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How to: Programmatically Print XPS Files

You can use one overload of the AddJob method to print XML Paper Specification (XPS) files without opening a PrintDialog or, in principle, any user interface (UI) at all.

You can also print XML Paper Specification (XPS) files using the many Write and WriteAsync methods of the XpsDocumentWriter. For more about this, Printing an XPS Document.

Another way of printing XML Paper Specification (XPS) is to use thePrintDocument or PrintVisual methods of the PrintDialog control. See How to: Invoke a Print Dialog.


The main steps to using the three-parameter AddJob method are as follows. The example below gives details.

  1. Determine if the printer is an XPSDrv printer. (See Printing Overview for more about XPSDrv.)

  2. If the printer is not an XPSDrv printer, set the thread's apartment to single thread.

  3. Instantiate a print server and print queue object.

  4. Call the method, specifying a job name, the file to be printed, and a Boolean flag indicating whether or not the printer is an XPSDrv printer.

The example below shows how to batch print all XPS files in a directory. Although the application prompts the user to specify the directory, the three-parameter AddJob method does not require a user interface (UI). It can be used in any code path where you have an XPS file name and path that you can pass to it.

The three-parameter AddJob overload of AddJob must run in a single thread apartment whenever the Boolean parameter is false, which it must be when a non-XPSDrv printer is being used. However, the default apartment state for Microsoft .NET is multiple thread. This default must be reversed since the example assumes a non-XPSDrv printer.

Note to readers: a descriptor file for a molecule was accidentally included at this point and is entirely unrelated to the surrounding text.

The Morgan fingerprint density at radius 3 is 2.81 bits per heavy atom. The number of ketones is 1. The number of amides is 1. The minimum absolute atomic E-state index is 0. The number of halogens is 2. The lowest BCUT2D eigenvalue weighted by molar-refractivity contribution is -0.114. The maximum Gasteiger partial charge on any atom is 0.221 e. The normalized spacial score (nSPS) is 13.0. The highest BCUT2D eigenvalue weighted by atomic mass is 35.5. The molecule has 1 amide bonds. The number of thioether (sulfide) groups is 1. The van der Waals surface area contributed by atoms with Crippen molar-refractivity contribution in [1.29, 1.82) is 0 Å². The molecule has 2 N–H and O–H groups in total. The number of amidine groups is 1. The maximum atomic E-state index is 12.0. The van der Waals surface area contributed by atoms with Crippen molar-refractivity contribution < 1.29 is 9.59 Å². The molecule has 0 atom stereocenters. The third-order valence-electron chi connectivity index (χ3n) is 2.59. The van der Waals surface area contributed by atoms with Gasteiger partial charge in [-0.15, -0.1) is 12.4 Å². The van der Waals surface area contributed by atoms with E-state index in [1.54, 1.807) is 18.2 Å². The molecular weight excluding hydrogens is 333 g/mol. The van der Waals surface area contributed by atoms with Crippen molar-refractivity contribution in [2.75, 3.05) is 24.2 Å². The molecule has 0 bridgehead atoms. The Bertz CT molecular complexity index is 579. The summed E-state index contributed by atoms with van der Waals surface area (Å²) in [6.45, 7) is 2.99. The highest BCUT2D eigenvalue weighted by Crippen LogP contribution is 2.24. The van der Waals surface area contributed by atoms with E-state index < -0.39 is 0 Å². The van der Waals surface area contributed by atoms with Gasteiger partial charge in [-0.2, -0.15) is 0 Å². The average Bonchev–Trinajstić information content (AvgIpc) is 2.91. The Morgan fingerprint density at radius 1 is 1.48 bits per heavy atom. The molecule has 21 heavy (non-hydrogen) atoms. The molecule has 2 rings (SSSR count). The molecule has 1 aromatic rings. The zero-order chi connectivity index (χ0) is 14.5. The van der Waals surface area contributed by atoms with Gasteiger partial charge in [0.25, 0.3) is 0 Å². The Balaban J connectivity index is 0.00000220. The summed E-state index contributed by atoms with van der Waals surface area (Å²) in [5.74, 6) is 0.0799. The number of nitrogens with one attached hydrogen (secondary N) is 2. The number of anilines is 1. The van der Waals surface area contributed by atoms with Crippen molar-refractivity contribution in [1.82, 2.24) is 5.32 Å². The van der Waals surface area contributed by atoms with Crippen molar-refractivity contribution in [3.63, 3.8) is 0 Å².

There are two ways to change the default. One way is to simply add the STAThreadAttribute (that is, "[System.STAThreadAttribute()]") just above the first line of the application's Main method (usually "static void Main(string[] args)"). However, many applications require that the Main method have a multi-threaded apartment state, so there is a second method: put the call to AddJob in a separate thread whose apartment state is set to STA with SetApartmentState. The example below uses this second technique.

Accordingly, the example begins by instantiating a Thread object and passing it a PrintXPS method as the ThreadStart parameter. (The PrintXPS method is defined later in the example.) Next the thread is set to a single thread apartment. The only remaining code of the Main method starts the new thread.

The meat of the example is in the static BatchXPSPrinter.PrintXPS method. After creating a print server and queue, the method prompts the user for a directory containing XPS files. After validating the existence of the directory and the presence of *.xps files in it, the method adds each such file to the print queue. The example assumes that the printer is non-XPSDrv, so we are passing false to the last parameter of AddJob method. For this reason, the method will validate the XPS markup in the file before it attempts to convert it to the printer's page description language. If the validation fails, an exception is thrown. The example code will catch the exception, notify the user about it, and then go on to process the next XPS file.

class Program
    [System.MTAThreadAttribute()] // Added for clarity, but this line is redundant because MTA is the default.
    static void Main(string[] args)
        // Create the secondary thread and pass the printing method for 
        // the constructor's ThreadStart delegate parameter. The BatchXPSPrinter
        // class is defined below.
        Thread printingThread = new Thread(BatchXPSPrinter.PrintXPS);

        // Set the thread that will use PrintQueue.AddJob to single threading.

        // Start the printing thread. The method passed to the Thread 
        // constructor will execute.